Chapter 6 – Quiz 6
Observatory X can detect dimmer stars and Observatory Y reveals more detail in images.
Observatory Y both detects dimmer stars and reveals more detail in images.
Both observatories have the same capabilities, but Observatory Y would be cheaper to build.
Observatory X both detects dimmer stars and reveals more detail in images.
Observatory Y can detect dimmer stars and Observatory X reveals more detail in images.
The one that still looks sharp at large size has better (smaller) angular resolution than the one that looks fuzzy.
Both photographs have the same angular resolution, because they are both photographs of the same object.
The one that looks fuzzy at large size has better angular resolution (smaller) than the one that looks sharp.
Both photographs have the same angular resolution, because they were both printed at the same sizes in each case.
It is closer to the stars.
It never has to close because of cloudy skies.
It can observe infrared and ultraviolet light, as well as visible light.
Stars do not twinkle when observed from space.
X-ray telescopes require the use of grazing incidence mirrors.
It was built by NASA.
X rays do not penetrate Earth’s atmosphere.
X rays are too dangerous to be allowed on the ground.
Over the 60-year period, telescopes have gradually gotten bigger and more powerful.
The world’s most powerful telescope remained the same for most of this period, but in the past 20 years many new and more powerful telescopes have been built.
The only major change in telescope power has occurred because of our ability to launch telescopes into space rather than operating them only from the ground.
Although there have been advances in cameras and computing power, telescopes themselves have not changed much in the last 60 years.
CCDs allow long exposures (e.g., minutes or hours) and film does not.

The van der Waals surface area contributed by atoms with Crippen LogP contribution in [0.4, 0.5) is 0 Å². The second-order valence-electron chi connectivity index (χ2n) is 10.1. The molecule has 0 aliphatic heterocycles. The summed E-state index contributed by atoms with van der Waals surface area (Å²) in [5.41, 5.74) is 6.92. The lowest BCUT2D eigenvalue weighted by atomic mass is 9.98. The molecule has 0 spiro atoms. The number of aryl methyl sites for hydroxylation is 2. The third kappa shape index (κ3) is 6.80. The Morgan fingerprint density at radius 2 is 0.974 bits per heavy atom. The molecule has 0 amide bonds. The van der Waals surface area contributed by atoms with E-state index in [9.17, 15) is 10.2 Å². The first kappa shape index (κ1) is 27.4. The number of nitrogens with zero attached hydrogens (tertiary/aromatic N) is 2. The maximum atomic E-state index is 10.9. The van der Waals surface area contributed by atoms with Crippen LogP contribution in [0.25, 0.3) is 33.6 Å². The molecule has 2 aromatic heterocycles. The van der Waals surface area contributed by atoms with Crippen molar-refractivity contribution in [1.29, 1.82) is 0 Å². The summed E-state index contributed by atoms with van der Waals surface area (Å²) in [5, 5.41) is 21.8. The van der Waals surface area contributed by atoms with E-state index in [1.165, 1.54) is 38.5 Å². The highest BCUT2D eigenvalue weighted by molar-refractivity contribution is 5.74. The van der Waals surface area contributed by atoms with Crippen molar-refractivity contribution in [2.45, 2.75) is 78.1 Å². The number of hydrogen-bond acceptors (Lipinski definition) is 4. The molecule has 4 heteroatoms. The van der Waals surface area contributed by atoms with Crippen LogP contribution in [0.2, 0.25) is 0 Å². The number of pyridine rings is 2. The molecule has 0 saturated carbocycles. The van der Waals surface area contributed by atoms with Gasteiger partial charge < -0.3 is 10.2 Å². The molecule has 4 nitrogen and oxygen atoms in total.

CCDs can record the colors of astronomical objects accurately while film cannot.
CCDs capture a much higher percentage of the incoming photons than film.
CCDs can be attached to modern telescopes more easily than can photographic film.
Dry regions mean less rain and clouds, and mountaintops in dry regions may even allow some infrared observations.
The thin air on mountaintops makes the glass in telescope mirrors less susceptible to warping.
Mountaintops far from cities are generally subject to less light pollution than locations nearer to cities.
Being on a high mountain top means being relatively high in the atmosphere, which tends to limit turbulence.
The photo will seem to show only one star rather than two.
You will see two distinct stars in your photograph.
The two stars will appear to be touching, looking rather like a small dumbbell.
The stars will not show up at all in your photograph.
Radio telescopes are designed to collect sound rather than light.
Objects that emit radio waves are always much larger than objects that emit visible light, and therefore require larger telescopes.
It is because radio telescopes are used in the daytime and visible light telescopes are used at night.
Getting an image of the same angular resolution requires a much larger telescope for radio waves than for visible light.
The 8-meter telescope has 8 times the light-collecting area of the 2-meter telescope.
The answer cannot be determined from the information given in the question.
The 8-meter telescope has 4 times the light-collecting area of the 2-meter telescope.
The 8-meter telescope has 16 times the light-collecting area of the 2-meter telescope.
By using a long exposure time, the photograph can allow you to see objects that would be too dim to see with your eye.
The photograph will have far better angular resolution than you can see with your eye.
If taken with a camera with a sensitive detector such as a CCD, the photograph can capture a much larger percentage of the incoming photons than can your eye.
The photograph provides a more reliable record of what is seen through the telescope than can a drawing made by eye.
the bubbling and boiling of gases on the surfaces of stars
rapid changes in the brightnesses and colors of stars caused by changes in their spectra
turbulence in the Earth’s atmosphere
Determining the age of the solar system.
Studying how a star’s brightness varies over a period of 3 years.
Studying how different planets differ in their surface compositions.
Measuring the rotation rate of a distant star.
The Keck I telescope on Mauna Kea.
The Arecibo radio telescope in Puerto Rico.
The Chandra X-ray Observatory.
The Hubble Space telescope.
Telescopes on the Moon could see objects in all parts of the sky equally well, whereas telescopes on Earth can see only portions of the sky that depend on their latitude.
Radio astronomy would be advantageous on the Moon because human radio transmissions are less likely to cause interference, especially on the far side of the Moon.
It would be possible to put telescopes for ultraviolet and X-ray astronomy on the surface, unlike the case on the surface of the Earth.
Telescopes on the Moon could observe stars even when it is daytime on the Moon.